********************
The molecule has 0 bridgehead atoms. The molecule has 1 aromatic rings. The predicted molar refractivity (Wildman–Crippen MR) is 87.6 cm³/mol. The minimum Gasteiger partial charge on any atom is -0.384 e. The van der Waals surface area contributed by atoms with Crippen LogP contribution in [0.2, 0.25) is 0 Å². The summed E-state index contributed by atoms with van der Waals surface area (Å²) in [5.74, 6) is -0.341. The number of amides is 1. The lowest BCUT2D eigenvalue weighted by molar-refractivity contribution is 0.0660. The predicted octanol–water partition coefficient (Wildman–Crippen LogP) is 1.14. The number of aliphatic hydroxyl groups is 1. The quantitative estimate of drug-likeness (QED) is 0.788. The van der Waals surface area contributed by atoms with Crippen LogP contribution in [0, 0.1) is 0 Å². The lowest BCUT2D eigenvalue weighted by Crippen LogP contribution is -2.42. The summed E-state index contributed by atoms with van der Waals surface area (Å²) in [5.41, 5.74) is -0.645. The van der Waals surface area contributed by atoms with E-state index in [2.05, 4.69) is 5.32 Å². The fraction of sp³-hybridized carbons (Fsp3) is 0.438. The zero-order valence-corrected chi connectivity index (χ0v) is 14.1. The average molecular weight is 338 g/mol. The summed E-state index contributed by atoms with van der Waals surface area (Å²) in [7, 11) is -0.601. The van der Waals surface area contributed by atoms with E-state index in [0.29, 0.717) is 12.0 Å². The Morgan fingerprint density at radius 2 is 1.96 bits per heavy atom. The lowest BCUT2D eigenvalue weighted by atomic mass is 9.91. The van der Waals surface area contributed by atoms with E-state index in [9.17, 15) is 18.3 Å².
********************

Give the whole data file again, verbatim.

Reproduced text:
The molecule has 0 bridgehead atoms. The molecule has 1 aromatic rings. The predicted molar refractivity (Wildman–Crippen MR) is 87.6 cm³/mol. The minimum Gasteiger partial charge on any atom is -0.384 e. The van der Waals surface area contributed by atoms with Crippen LogP contribution in [0.2, 0.25) is 0 Å². The summed E-state index contributed by atoms with van der Waals surface area (Å²) in [5.74, 6) is -0.341. The number of amides is 1. The lowest BCUT2D eigenvalue weighted by molar-refractivity contribution is 0.0660. The predicted octanol–water partition coefficient (Wildman–Crippen LogP) is 1.14. The number of aliphatic hydroxyl groups is 1. The quantitative estimate of drug-likeness (QED) is 0.788. The van der Waals surface area contributed by atoms with Crippen LogP contribution in [0, 0.1) is 0 Å². The lowest BCUT2D eigenvalue weighted by Crippen LogP contribution is -2.42. The summed E-state index contributed by atoms with van der Waals surface area (Å²) in [5.41, 5.74) is -0.645. The van der Waals surface area contributed by atoms with E-state index in [2.05, 4.69) is 5.32 Å². The fraction of sp³-hybridized carbons (Fsp3) is 0.438. The zero-order valence-corrected chi connectivity index (χ0v) is 14.1. The average molecular weight is 338 g/mol. The summed E-state index contributed by atoms with van der Waals surface area (Å²) in [7, 11) is -0.601. The van der Waals surface area contributed by atoms with E-state index in [0.29, 0.717) is 12.0 Å². The Morgan fingerprint density at radius 2 is 1.96 bits per heavy atom. The lowest BCUT2D eigenvalue weighted by atomic mass is 9.91. The van der Waals surface area contributed by atoms with E-state index in [9.17, 15) is 18.3 Å².